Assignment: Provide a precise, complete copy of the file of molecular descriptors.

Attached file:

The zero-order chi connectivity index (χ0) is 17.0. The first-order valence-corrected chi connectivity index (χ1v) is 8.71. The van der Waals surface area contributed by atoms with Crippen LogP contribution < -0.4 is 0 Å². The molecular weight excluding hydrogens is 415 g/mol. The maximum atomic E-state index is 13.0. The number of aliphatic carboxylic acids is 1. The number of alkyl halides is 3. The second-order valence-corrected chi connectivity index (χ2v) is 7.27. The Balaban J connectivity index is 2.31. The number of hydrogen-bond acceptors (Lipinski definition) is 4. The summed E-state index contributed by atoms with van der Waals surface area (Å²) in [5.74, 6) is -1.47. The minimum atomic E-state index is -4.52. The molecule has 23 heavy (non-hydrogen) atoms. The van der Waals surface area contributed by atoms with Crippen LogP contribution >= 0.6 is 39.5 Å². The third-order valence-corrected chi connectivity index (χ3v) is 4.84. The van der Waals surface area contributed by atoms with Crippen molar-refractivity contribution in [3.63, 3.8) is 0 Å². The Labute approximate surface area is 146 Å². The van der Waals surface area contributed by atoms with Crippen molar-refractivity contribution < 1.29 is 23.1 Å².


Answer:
The zero-order chi connectivity index (χ0) is 17.0. The first-order valence-corrected chi connectivity index (χ1v) is 8.71. The van der Waals surface area contributed by atoms with Crippen LogP contribution < -0.4 is 0 Å². The molecular weight excluding hydrogens is 415 g/mol. The maximum atomic E-state index is 13.0. The number of aliphatic carboxylic acids is 1. The number of alkyl halides is 3. The second-order valence-corrected chi connectivity index (χ2v) is 7.27. The Balaban J connectivity index is 2.31. The number of hydrogen-bond acceptors (Lipinski definition) is 4. The summed E-state index contributed by atoms with van der Waals surface area (Å²) in [5.74, 6) is -1.47. The minimum atomic E-state index is -4.52. The molecule has 23 heavy (non-hydrogen) atoms. The van der Waals surface area contributed by atoms with Crippen LogP contribution >= 0.6 is 39.5 Å². The third-order valence-corrected chi connectivity index (χ3v) is 4.84. The van der Waals surface area contributed by atoms with Crippen molar-refractivity contribution in [3.63, 3.8) is 0 Å². The Labute approximate surface area is 146 Å². The van der Waals surface area contributed by atoms with Crippen molar-refractivity contribution < 1.29 is 23.1 Å².